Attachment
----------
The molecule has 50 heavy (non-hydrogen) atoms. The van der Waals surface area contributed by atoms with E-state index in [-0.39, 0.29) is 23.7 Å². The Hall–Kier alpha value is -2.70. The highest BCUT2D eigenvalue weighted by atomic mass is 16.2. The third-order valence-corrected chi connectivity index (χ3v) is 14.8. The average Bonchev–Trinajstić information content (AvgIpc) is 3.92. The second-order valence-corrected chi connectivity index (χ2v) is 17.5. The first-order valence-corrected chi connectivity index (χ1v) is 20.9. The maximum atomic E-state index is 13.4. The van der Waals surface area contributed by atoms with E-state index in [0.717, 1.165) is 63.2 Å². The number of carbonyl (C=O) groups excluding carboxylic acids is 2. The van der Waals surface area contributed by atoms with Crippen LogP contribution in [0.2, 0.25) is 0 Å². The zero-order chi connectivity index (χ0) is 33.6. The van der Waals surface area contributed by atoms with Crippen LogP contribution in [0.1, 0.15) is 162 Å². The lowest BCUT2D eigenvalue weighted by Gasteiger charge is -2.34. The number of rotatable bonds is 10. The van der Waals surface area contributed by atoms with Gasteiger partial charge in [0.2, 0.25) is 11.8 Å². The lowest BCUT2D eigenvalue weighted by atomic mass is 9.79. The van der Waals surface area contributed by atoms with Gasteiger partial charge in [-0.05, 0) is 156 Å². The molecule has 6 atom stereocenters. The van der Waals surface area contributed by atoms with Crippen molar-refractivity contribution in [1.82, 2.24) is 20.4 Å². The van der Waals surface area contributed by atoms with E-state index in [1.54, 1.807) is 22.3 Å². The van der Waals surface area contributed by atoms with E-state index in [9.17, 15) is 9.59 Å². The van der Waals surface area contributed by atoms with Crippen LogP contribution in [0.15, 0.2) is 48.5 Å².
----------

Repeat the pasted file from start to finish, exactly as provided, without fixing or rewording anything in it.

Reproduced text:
The molecule has 50 heavy (non-hydrogen) atoms. The van der Waals surface area contributed by atoms with E-state index in [-0.39, 0.29) is 23.7 Å². The Hall–Kier alpha value is -2.70. The highest BCUT2D eigenvalue weighted by atomic mass is 16.2. The third-order valence-corrected chi connectivity index (χ3v) is 14.8. The average Bonchev–Trinajstić information content (AvgIpc) is 3.92. The second-order valence-corrected chi connectivity index (χ2v) is 17.5. The first-order valence-corrected chi connectivity index (χ1v) is 20.9. The maximum atomic E-state index is 13.4. The van der Waals surface area contributed by atoms with E-state index in [0.717, 1.165) is 63.2 Å². The number of carbonyl (C=O) groups excluding carboxylic acids is 2. The van der Waals surface area contributed by atoms with Crippen LogP contribution in [0.2, 0.25) is 0 Å². The zero-order chi connectivity index (χ0) is 33.6. The van der Waals surface area contributed by atoms with Crippen LogP contribution in [0.1, 0.15) is 162 Å². The lowest BCUT2D eigenvalue weighted by Gasteiger charge is -2.34. The number of rotatable bonds is 10. The van der Waals surface area contributed by atoms with Gasteiger partial charge in [0.2, 0.25) is 11.8 Å². The lowest BCUT2D eigenvalue weighted by atomic mass is 9.79. The van der Waals surface area contributed by atoms with Gasteiger partial charge in [-0.05, 0) is 156 Å². The molecule has 6 atom stereocenters. The van der Waals surface area contributed by atoms with Crippen molar-refractivity contribution in [1.82, 2.24) is 20.4 Å². The van der Waals surface area contributed by atoms with E-state index in [1.54, 1.807) is 22.3 Å². The van der Waals surface area contributed by atoms with E-state index in [9.17, 15) is 9.59 Å². The van der Waals surface area contributed by atoms with Crippen LogP contribution in [0.15, 0.2) is 48.5 Å².